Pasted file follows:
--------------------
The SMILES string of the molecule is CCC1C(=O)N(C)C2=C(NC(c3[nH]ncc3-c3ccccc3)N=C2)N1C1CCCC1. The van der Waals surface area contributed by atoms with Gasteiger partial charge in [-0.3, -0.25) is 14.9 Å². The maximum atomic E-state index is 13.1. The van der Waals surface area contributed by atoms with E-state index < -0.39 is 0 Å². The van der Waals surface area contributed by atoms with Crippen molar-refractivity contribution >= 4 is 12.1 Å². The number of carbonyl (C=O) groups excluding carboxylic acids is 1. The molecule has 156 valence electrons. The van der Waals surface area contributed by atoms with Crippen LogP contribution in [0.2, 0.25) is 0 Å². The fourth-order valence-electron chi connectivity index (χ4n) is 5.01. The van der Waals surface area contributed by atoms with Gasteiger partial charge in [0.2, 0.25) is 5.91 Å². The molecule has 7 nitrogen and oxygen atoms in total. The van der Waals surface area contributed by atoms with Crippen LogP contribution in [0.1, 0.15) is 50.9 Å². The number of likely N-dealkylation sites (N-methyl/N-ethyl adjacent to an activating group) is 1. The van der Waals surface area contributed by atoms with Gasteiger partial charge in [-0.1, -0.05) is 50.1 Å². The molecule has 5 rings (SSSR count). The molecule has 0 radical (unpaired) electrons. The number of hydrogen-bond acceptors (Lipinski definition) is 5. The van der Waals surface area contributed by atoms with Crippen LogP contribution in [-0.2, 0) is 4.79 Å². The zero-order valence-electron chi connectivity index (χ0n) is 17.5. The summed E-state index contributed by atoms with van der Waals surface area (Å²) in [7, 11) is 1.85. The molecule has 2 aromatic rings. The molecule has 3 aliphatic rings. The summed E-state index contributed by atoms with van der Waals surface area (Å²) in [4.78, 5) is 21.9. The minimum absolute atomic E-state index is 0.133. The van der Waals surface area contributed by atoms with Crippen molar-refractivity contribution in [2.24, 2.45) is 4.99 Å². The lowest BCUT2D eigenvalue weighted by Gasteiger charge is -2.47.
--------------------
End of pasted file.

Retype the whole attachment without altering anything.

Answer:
The SMILES string of the molecule is CCC1C(=O)N(C)C2=C(NC(c3[nH]ncc3-c3ccccc3)N=C2)N1C1CCCC1. The van der Waals surface area contributed by atoms with Gasteiger partial charge in [-0.3, -0.25) is 14.9 Å². The maximum atomic E-state index is 13.1. The van der Waals surface area contributed by atoms with E-state index < -0.39 is 0 Å². The van der Waals surface area contributed by atoms with Crippen molar-refractivity contribution >= 4 is 12.1 Å². The number of carbonyl (C=O) groups excluding carboxylic acids is 1. The molecule has 156 valence electrons. The van der Waals surface area contributed by atoms with Crippen LogP contribution in [0.2, 0.25) is 0 Å². The fourth-order valence-electron chi connectivity index (χ4n) is 5.01. The van der Waals surface area contributed by atoms with Gasteiger partial charge in [0.2, 0.25) is 5.91 Å². The molecule has 7 nitrogen and oxygen atoms in total. The van der Waals surface area contributed by atoms with Crippen LogP contribution in [0.1, 0.15) is 50.9 Å². The number of likely N-dealkylation sites (N-methyl/N-ethyl adjacent to an activating group) is 1. The van der Waals surface area contributed by atoms with Gasteiger partial charge in [-0.1, -0.05) is 50.1 Å². The molecule has 5 rings (SSSR count). The molecule has 0 radical (unpaired) electrons. The number of hydrogen-bond acceptors (Lipinski definition) is 5. The van der Waals surface area contributed by atoms with Crippen LogP contribution in [-0.2, 0) is 4.79 Å². The zero-order valence-electron chi connectivity index (χ0n) is 17.5. The summed E-state index contributed by atoms with van der Waals surface area (Å²) in [7, 11) is 1.85. The molecule has 2 aromatic rings. The molecule has 3 aliphatic rings. The summed E-state index contributed by atoms with van der Waals surface area (Å²) in [4.78, 5) is 21.9. The minimum absolute atomic E-state index is 0.133. The van der Waals surface area contributed by atoms with Crippen molar-refractivity contribution in [2.24, 2.45) is 4.99 Å². The lowest BCUT2D eigenvalue weighted by Gasteiger charge is -2.47.